By Jenny Chen
“Jay”* a first generation Indian American and single mom could not believe what she was hearing as she stood in her supervisor’s office. She was explaining to him how the changes in her schedule was impacting her ability to be there for her daughter. Her supervisor looked at her and said, “I am amazed that a person coming from the country you come from could speak up like this.”
Instances like this are not isolated in corporate America. In 2009, the Equal Employment Opportunity Commission reported that “This community has been facing a number of misperceptions or stereotypes, ranging from ‘hard-working’ to ‘anti-social’. While some of these stereotypes have positive characteristics, they have become the framework of barriers establishing glass or bamboo ceilings which present [Asian American and Pacific Islanders] from moving into the upper tiers of an organization.”
Debbie Choy, founder of MenMuu Leadership Institute, says that many of the excuses that Asian Americans face when they are passed over for promotions is couched in words such as “lack of communication skills” or “lack of interpersonal skills.” Choy herself said that she was told many times that she didn’t have enough of a “leadership presence.”
“I would ask them, tell me what you mean by that – should I grow taller? Speak louder? Gain more weight?” Choy said. She received little more than vague answers in return.
“People think of ‘leaders’ as being male and white,” said Choy. “Because that’s who they generally are.”
However, Choy admits that some of the onus lies on Asian Americans, who may not be used to the way business is conducted and alliances are forged in corporate American culture.
“A lot of it is how you present your achievements, talking about your track record in a way that makes you feel comfortable. [As Asian Americans] we are taught to be humble – but you have to talk about your track record in corporate America,” Choy said.
Why is it so important for Asian Americans climb the corporate ladder and reach the C-suite? Can’t we be content with the successes we have? “If there aren’t enough Asian American leaders at the top,” said Choy, “…during layoffs, minorities are disproportionately targeted.”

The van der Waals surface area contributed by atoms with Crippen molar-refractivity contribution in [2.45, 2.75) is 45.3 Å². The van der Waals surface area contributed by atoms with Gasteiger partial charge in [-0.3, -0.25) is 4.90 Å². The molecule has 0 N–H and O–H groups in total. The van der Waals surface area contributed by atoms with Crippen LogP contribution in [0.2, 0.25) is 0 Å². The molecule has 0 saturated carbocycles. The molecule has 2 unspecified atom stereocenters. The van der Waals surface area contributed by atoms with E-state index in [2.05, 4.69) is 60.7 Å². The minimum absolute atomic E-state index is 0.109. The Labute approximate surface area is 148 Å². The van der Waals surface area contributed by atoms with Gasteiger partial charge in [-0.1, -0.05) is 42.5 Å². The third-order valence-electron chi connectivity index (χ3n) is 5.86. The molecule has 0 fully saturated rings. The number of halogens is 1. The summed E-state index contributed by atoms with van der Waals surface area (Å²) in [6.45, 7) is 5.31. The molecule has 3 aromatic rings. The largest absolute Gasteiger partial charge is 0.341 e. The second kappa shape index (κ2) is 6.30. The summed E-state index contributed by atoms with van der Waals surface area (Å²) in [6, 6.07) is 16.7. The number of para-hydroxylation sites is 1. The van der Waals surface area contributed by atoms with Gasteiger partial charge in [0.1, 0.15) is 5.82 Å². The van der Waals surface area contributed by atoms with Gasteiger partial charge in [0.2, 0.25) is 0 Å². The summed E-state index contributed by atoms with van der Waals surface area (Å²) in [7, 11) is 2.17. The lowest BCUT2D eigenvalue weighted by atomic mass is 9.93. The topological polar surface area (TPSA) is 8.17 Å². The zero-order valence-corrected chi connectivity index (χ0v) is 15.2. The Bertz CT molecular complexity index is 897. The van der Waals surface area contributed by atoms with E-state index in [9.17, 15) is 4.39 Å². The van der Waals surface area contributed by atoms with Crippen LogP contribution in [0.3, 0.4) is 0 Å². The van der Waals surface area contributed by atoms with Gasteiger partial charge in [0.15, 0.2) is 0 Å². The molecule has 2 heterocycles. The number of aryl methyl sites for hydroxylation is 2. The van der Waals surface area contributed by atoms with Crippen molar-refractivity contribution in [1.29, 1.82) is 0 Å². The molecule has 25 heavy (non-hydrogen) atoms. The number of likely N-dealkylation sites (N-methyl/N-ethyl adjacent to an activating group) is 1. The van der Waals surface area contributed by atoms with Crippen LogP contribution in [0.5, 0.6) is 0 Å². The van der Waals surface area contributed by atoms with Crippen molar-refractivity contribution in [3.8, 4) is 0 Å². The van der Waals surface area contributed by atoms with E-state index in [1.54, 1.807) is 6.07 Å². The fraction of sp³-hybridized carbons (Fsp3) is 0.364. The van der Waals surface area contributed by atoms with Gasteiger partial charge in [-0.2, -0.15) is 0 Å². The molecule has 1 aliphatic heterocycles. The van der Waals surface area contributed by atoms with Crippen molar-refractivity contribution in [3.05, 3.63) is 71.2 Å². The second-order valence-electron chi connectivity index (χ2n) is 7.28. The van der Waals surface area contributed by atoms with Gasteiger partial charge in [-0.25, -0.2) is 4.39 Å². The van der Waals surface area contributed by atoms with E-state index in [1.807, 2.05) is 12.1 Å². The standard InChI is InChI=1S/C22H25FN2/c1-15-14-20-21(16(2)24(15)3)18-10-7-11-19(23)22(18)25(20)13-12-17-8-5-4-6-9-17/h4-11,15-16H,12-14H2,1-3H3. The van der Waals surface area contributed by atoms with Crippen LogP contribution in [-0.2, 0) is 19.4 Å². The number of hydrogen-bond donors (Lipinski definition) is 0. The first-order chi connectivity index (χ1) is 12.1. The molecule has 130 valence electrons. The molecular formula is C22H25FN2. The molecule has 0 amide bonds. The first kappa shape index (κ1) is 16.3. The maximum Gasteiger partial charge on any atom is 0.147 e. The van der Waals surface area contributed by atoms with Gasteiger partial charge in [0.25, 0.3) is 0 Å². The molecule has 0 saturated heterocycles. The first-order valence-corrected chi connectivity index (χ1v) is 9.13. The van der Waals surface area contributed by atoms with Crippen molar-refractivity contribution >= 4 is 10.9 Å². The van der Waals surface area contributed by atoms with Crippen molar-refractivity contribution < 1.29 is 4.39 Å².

“Jay”, who works in the Midwest, where there are fewer Asian Americans than there are on the coasts, agreed. In her last job, she says there were no other Asian Americans in her department, one African American, and three Hispanic employees. One by one, all these minority employees, including her, were laid off.
So how can the bamboo ceiling be broken? Perhaps the first step is to make it clear that such workplace discrimination exists. From her personal experience, “Jay” wishes there was more transparency and dialogue in the company she worked in.
“Things came to a head,” she said, referring to the escalating tensions she felt in the workplace which eventually led to her dismissal. “But it might not have happened if we had a general meeting together to start exploring how the atmosphere is…to start airing our concerns. Even the remark the director made [about speaking up] happened when there was nobody else. People don’t know what he is saying.”
A 2005 Gallup poll found that 31% of Asian Americans experienced discriminatory or unfair treatment while on the job, but the Equal Employment Commission reported that Asian Americans only make up 3.26% of the discrimination based complaints filed in the workplace.
“We file complaints a lot less than our African American and Hispanic counterparts. Maybe there isn’t that sense of outrage,” said Choy.
There might be another reason why Asian Americans are not able to rise through the ranks: competition.
“In some of the competitive industries, like IT, there are a lot of Asian Americans who are reluctant to promote other Asian Americans because they are afraid that they will end up competing for the same job,” said Christian Oh, lead training manager of STG, Inc. and Executive Director of Kollaboration DC, an annual Asian American talent show. Perhaps part of the reason for this within race discrimination is the perception of limited possibilities for Asian Americans because of the bamboo ceiling. Some successful Asian Americans have arrived at their hard won position by assimilating and denying their Asian-ness. As a result, many of them are also reluctant to reach out and mentor other Asian Americans, for fear of identifying with their race.
In short, the issue of the bamboo ceiling and workplace discrimination for Asian Americans is complex to say the least. A product of societal stereotyping and institutional discrimination but also of cross-cultural dissonance, and wariness among Asian Americans, the state of the Asian American in corporate America is still constantly evolving.
For a limited time, Asian Fortune readers will have access to a free training provided by MenMuu Leadership institute at http://www.menmuu.com/asian-fortune-exclusive/
To report workplace discrimination, visit http://www.eeoc.gov
*Name has been changed